Just a goth girl and her baseball team.

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Everett AquaSox Announce 2015 Coaching Staff

From the old email inbox this morning!

Everett, WA – With a new season of AquaSox baseball just around the corner the Mariners have officially announced the 2015 Everett coaching staff. Manager Rob Mummau, Pitching Coach Jason Blanton, and Hitting Coach Mike Davis will lead the Sox this summer.

Rob Mummau begins his 14th season with the Mariners organizations in 2015, returning as Everett’s manager after spending the 2014 season managing the Pulaski Mariners of the Appalachian League in Pulaski, VA. Mummau led the Sox to a first half Northwest League division championship in 2012 and an overall division championship in 2013. A 1993 graduate of James Madison University, Rob Mummau was selected in the 29th round of the 1993 draft by the Toronto Blue Jays. He played in the Blue Jays organization for seven years including the last four seasons at AAA Syracuse.

Mike Davis will be returning to Everett this season to continue his work as the AquaSox hitting coach after debuting in Everett in 2014. Before his coaching career, Davis made a name for himself spanning over a decade in the major leagues, as a player for the Oakland Athletics (1980-1987) and the Los Angeles Dodgers (1988-1989). He is most remembered as the Dodger who earned the base on balls in the bottom of the ninth of Game 1 of the World Series, stole second base, and ultimately scored on Kirk Gibson’s walk-off home run that won the game for Los Angeles.

Jason Blanton will be making his debut as the AquaSox pitching coach in 2015. Blanton spent the 2014 season alongside Rob Mummau in Virginia as the pitching coach for the Pulaski Mariners. Born in San Antonio, Jason Blanton was originally selected by Boston in the 28th round of the June draft but did not sign. In 2001, he was selected by the Chicago Cubs in the 12th round of the June draft out of North Carolina State and pitched for the Cubs minor league system for three seasons.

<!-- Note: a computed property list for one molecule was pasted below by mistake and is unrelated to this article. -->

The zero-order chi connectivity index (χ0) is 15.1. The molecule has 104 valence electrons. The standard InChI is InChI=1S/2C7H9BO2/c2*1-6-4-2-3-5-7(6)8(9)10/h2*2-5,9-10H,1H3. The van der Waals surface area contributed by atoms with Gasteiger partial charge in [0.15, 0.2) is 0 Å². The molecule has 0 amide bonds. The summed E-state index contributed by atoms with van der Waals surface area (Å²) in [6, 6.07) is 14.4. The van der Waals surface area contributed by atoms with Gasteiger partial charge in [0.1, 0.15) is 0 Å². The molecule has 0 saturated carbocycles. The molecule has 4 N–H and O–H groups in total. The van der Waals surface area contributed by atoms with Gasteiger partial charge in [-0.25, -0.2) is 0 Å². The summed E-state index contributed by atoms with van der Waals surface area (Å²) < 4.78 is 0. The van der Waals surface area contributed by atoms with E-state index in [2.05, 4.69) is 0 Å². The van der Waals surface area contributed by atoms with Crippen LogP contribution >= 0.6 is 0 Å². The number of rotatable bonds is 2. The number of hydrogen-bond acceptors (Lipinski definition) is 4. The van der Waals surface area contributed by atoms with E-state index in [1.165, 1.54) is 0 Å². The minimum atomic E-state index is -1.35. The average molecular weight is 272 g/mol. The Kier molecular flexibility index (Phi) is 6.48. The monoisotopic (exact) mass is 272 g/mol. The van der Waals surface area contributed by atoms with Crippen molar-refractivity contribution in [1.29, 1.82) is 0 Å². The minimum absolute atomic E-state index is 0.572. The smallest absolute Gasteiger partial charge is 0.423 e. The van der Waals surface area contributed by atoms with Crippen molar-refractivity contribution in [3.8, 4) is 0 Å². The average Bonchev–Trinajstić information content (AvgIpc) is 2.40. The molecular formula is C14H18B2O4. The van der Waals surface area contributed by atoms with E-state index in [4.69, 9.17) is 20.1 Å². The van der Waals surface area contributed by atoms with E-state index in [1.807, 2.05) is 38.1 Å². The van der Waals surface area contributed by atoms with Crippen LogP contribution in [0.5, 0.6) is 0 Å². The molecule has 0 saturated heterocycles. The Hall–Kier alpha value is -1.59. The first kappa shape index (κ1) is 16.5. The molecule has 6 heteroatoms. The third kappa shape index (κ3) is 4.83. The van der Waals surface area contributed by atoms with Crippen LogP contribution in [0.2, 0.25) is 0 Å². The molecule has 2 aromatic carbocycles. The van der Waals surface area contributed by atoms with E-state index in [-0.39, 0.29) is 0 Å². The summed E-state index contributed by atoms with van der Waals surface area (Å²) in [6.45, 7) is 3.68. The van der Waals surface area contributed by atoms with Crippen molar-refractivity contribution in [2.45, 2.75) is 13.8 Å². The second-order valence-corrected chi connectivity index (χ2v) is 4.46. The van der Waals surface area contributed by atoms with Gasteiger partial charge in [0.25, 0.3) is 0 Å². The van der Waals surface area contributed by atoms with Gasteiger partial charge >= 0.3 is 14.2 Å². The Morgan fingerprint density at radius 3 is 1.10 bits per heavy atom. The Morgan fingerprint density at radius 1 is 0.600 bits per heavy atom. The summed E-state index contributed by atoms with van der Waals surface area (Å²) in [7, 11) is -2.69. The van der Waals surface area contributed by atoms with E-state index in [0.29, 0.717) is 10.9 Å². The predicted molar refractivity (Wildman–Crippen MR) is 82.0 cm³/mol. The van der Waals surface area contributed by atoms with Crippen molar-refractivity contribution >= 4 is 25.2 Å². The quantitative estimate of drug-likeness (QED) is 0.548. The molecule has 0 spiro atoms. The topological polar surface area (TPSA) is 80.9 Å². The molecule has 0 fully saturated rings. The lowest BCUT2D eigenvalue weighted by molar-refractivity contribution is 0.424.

The AquaSox Home Opener is June 18 at 7:05pm versus the Eugene Emeralds. Season tickets, group outings and both 12 and 16 game packages are available now, and single game tickets will be available in mid-May. Call (425) 258-3673 or visit for more information.

I am hoping to make it up to more games this year, but with the increased number of Mariners games in my soon-to-be-purchased season ticket package, I don’t know that I will have time. I would love to be able to report on the home opener, but things get terribly cramped in that booth with all the folks who are actually paid to be there, and one spot they give to a blogger is a spot that could be another spot or some elbow room for someone who truly needs to be there doing paid work, so if I wind up going, it’ll likely be as a spectator. Also conspiring against me is the fact that it’s on a Thursday, and over 25 miles away. We’ll see. Looking forward to seeing the roster for the Sox finalized this year.


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Some Mariners Thoughts On A Seahawks Afternoon

I am sacked out on the couch using Tom’s laptop because mine is still having issues. The heater is on against the fog and damp cold of outside, the cats are sleeping, the Ravens are playing the Patriots on TV, and downtown, a vast majority of Seattle’s population is drinking, eating, and gearing up to go crazy at around 5pm, as the Seahawks take the field against the Carolina Panthers. I am very excited about today’s game and tomorrow’s Green Bay game against the Cowboys, because the closer we get to the end of football, the closer we get to the beginning of baseball. I just feel like writing today.

Robinson Cano was given permission to play in some winter league games in the DR recently. I know a lot of people don’t really like when players do this, since they run the risk of getting injured, and I have to say I’m not totally a fan of it either. But I have to just trust Cano to know his limitations and not play too hard and be careful. If nothing else, as the article mentions, he can test out his broken little toe and make sure that he is feeling his best going into Spring Training.